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Five steps to pass the farm to the next generation

University of Missouri Extension
Farm succession planning should not begin when the head of the family dies. Here are five steps to help pass the farm down to the next generation.

Farm succession planning should not begin when the head of the family dies, says Wesley Tucker, University of Missouri Extension agricultural economist and succession planning coordinator.

Too often, planning starts the day after the funeral, Tucker says. In addition to straining family relationships, this also increases the likelihood that the next generation will fail.

U.S. Small Business Administration data shows that transitions of existing businesses to family members succeed only 30% of the time, compared to 70% for transitions to people outside the family. Third-generation success rates are even more dismal – about 15%.

USDA data shows that two-thirds of U.S. farmland is owned or leased by someone over 55. Control of a third of that land will change hands in the next 10-15 years.

Since 1974, younger people have owned less and less farmland and fewer small businesses, the fabric that holds rural communities together. This emphasizes the need for succession planning, Tucker says.

Successful transfer of farm ownership and management begins with open communication and good documentation, Tucker says. Tell both on- and off-farm family members how the farm will pass to the next generation. “The biggest mistake in succession planning is keeping secrets,” he says. “Family members can accept difficult decisions when clear and open communication exists and they understand the ‘why’ behind the decisions.”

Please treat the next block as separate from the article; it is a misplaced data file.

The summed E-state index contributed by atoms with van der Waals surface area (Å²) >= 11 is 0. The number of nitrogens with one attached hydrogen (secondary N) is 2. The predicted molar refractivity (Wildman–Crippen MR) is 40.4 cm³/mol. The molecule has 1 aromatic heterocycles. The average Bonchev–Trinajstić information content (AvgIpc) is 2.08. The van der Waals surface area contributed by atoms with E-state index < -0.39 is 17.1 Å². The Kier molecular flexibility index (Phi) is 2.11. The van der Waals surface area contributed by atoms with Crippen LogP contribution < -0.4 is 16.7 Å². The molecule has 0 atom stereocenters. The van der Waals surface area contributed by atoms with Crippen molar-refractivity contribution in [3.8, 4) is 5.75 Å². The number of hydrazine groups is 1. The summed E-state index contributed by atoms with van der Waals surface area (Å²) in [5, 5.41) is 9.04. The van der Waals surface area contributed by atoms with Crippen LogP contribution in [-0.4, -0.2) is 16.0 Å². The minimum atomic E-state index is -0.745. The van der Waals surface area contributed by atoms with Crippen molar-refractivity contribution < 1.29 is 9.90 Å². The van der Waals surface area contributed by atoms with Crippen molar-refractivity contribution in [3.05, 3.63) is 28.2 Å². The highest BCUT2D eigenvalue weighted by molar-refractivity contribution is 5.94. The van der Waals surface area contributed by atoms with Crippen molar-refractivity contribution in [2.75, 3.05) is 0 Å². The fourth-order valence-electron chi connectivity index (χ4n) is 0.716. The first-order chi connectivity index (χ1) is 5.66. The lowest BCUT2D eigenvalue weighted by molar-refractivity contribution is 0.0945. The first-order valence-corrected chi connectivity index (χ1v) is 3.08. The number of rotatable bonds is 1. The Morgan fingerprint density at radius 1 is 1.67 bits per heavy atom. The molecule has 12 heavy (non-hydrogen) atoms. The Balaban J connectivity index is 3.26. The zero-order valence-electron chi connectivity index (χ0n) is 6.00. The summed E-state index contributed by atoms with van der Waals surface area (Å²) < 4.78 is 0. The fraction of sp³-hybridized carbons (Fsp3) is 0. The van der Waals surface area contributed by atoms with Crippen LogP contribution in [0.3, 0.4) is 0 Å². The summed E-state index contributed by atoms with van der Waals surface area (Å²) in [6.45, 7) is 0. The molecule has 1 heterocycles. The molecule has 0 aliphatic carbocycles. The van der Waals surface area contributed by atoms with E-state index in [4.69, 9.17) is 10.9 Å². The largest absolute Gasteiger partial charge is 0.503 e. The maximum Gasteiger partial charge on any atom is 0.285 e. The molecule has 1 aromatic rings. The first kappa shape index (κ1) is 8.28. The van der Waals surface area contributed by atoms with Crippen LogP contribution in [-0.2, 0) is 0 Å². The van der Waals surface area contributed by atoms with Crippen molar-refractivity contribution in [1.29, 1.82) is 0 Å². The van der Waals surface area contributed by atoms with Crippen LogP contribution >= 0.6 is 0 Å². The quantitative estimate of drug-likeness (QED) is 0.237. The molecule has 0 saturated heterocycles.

Sometimes the older generation holds onto ownership and management of the farm until their deaths or when the next generation is also aged. This too reduces the chance of future success.

Family members who work on the farm may do so for decades with no clear plan for transfer.

One common pitfall of generational farming is that compensation ties loosely to contributions made by younger family members. With ambiguous verbal promises such as, “You’ll be taken care of when we’re gone,” younger family members may step into roles without clear assurances of future pay or inheritance.

MU’s uses these core guidelines when providing assistance with succession planning:

1. Encourage the successor to gain experience and education off-farm. Expose that person to other farms or businesses and memberships in professional groups.

2. Have a trial work period. At the end, do an honest evaluation of all parties. Keep family and business relationships separate. “Being flesh and blood does not guarantee success,” Tucker says.

3. Begin the path to management and ownership early. Those who come back to the farm should not sign up for a life of servitude without clear expectations of future rewards.

4. Involve the younger generation in financial decision-making. Finances are usually the last part of the business transferred and often does not happen until the day after the funeral, when the checkbook is seen for the first time, Tucker says.

5. Plan for the next generation to become the majority owner and manager. Let the senior family member pass the reins to the next generation and bring in the next generation.

Finally, if you are the owner, pat yourself on the back for preparing to pass on the farm and its legacy in a timely fashion to ensure its continued success, Tucker says.